All of this happens as we listen to Kolman instructing us about the dangers of obesity, and if it we aren’t convinced by now that being fat is bad, the camera man focus in so close to Cuadrado that we can see his pores and we hear him say: “If I don’t stay, I’m not going to die; I’m going to kill myself.” He implies that he will literally eat himself to death: “Food is my crutch.” Food is presented as the solution to a psychological problem. Kolman and his patients consistently employ a language of death, morbidity, and disease when they talk about food, bodies, and consumption.
Similarly, Kolman extends the fear of fat beyond the parameters of the specific fat person’s body by delving into the eating habits of the patients’ families. By extrapolating the implications of the disease of obesity outside the patients’ body, Inside Brookhaven completes the cycle of the gaze and indicts the viewer in the monstrosity of fat. We come to believe that the patient is diseased, his family is diseased, and we could be, too. This again works like a vampire movie: first there is one vampire, then there is a group, and then they are knocking on the doors of every person trying to change them into vampires as well. If not only the patient is fat, but her children are also fat, then maybe hiding inside each of us watching, there is a fat person and one false move will cause us, too, to become TLC’s next monster.
But, perhaps I am taking it too far. Perhaps Inside Brookhaven is not received in the way I suggest. However unfortunate, it seems that the program is having the effect desired by Kolman and others. In an online forum called TWoP Forums, user lilith 1930 writes: “Shows like these are such a good incentive for my diet. I never want to eat again when I’m watching them. What happened to taking personal responsibility for your health? Of course, there are glandular and genetic factors you have no control over sometimes. But most of these people have eaten themselves into this state through buckets of fried chicken and entire pizzas. Who has been paying for Dennis to sit on his ass eating take-out food for 3 years? If it’s insurance, wouldn’t they want to see progress, and not reversal? I was glad that one doctor refused to do the gastric bypass on that woman. She clearly hasn’t addressed her food issues and learned to eat properly yet, she was going to rely on the surgery to do it for her. I’ll have to remember to catch this next week, too.” Lilith buys right into the idea that over-consumption is the reason for the patient’s obesity, and that if she eats too much, she will become undesirously fat.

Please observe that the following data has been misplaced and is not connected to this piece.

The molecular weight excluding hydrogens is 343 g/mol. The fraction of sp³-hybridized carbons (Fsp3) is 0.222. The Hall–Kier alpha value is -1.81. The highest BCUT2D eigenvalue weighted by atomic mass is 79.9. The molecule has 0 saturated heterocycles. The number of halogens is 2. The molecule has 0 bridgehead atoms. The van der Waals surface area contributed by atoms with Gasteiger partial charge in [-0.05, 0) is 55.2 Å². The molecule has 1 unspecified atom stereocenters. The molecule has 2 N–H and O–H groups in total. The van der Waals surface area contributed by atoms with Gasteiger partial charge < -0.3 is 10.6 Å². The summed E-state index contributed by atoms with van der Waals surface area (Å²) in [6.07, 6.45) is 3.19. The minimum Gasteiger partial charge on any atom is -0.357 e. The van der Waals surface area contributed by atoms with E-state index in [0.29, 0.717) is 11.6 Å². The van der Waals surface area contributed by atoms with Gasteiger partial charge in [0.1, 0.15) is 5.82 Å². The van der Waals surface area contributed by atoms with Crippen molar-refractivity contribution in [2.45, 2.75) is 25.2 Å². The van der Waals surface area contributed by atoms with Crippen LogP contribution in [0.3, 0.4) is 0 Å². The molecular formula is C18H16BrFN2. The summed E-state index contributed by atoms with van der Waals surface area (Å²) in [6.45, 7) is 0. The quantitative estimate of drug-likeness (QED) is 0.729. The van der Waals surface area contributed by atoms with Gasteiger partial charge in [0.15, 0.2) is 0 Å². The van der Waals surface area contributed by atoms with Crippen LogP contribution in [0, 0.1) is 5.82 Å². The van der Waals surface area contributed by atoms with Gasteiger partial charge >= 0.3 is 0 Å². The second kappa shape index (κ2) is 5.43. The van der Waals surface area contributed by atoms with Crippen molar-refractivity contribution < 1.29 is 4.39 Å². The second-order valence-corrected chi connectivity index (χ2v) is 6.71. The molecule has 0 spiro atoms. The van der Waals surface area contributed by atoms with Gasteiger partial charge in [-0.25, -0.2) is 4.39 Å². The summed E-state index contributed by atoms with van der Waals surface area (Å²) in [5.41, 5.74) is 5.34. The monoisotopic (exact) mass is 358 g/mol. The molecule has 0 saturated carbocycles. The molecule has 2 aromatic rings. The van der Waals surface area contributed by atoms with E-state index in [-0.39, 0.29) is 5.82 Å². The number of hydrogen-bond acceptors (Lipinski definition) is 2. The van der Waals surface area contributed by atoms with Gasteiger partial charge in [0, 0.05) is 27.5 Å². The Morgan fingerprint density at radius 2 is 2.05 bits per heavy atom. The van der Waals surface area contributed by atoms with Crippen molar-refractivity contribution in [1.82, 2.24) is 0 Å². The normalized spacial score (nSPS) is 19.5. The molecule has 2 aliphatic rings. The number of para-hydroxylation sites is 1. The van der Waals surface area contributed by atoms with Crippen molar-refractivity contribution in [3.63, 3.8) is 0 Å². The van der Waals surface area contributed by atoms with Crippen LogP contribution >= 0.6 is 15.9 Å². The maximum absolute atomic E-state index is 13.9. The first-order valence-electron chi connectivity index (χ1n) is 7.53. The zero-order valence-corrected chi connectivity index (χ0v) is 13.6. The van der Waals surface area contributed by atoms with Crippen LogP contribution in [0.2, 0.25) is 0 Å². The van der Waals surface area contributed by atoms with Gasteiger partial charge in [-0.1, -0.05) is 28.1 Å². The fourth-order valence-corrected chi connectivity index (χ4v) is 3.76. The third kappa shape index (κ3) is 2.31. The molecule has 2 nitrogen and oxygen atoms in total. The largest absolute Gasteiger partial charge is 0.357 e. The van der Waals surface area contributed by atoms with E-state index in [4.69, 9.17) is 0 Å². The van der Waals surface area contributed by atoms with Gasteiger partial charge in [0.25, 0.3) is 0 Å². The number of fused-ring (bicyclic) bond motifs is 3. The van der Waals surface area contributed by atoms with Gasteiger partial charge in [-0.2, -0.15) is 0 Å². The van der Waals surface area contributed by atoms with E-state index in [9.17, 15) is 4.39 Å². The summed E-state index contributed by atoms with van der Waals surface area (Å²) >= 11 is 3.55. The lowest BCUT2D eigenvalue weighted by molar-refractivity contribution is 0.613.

Similarly, another user on the same forum, lambie, writes: “Oh Christ, I can’t believe this show exists. Does TLC do any shows besides ones on gastric bypass and the morbidly obese? I can’t decide if their philosophy is “let’s all watch the freak show” or if they think they’re really helping people. I haven’t seen it yet so I’ll try to remain optimistic that it’s a little more objective than other shows they’ve had on this subject. It’s encouraging to hear that someone was refused gastric bypass on the show. The surgery has become way too common and it’s being abused from the “tool” it was developed to be. I know 2 people who gained weight in order to qualify for it because they thought it was the easy way out. I know another who died a week after from complications, and several more who have all regained significant amounts of weight 1-2 years post-surgery. TLC never seems to show that side of the story though. If anything, knowing this show exists will hopefully incentivize me, like Lilith to stay on my diet and keep exercising. Ultimately I’m in charge of me and I refuse to hand the blame or the credit off to someone else for my weight.” On the first read, I was almost encouraged because it seemed like Lambie was resisting the urge to join in supporting the too frequent prescription of the gastric bypass, but as I reflected on the post, I recognized that Lambie, like Lilith was scared into dieting to attain a culturally constructed level of beauty. Seeminlgy, TLC and Kolman have succeeded in horrorizing the fat body and thereby instilling fear in the patrons of the television show.
While it is already problematic to equate fatness with ill health, as Jeanine C. Cogan suggests in her article “Re-Evaluating the Weight-Centered Approach toward Health,” “Obesity and eating disorders are not objective and value-free categories; their definitions and meanings are culturally produced…our shared understanding of obesity is that it is a public health threat in need of treatment and prevention.” She later writes that, “a central belief about obesity is that it is self-induced through overindulgence, gluttony, and laziness, which allows us to blame the obese individual.” Basically, throughout her essay she argues that obesity, and specifically the language of disease surrounding obesity, is culturally constructed without a substantial basis for the construction. Couple the fear instilled by Inside Brookhaven with a vague, culturally constructed belief that thin is beautiful and fat is not, and we end up with a general public that worries that fat, which equals ill-health and non-beauty, may one day happen to them.
By combining the filming techniques of horror films, and a language that the American public concedes to as medical, TLC has produced in Inside Brookhaven a program that instills a fear of fat and fat people in the American public. Again, what is worse in American culture than being fat? We know of course, that it is being forced to fear fat and fat people because of false assumptions made by the medical community, and being exposed to programs like those on TLC and the other discovery channels that pathologize fat; thereby, further instilling a horror-film-like fear of fat bodies into the psyche of America. I think it is time to drive a wooden stake through the heart of Inside Brookhaven Obesity Clinic and shows like it.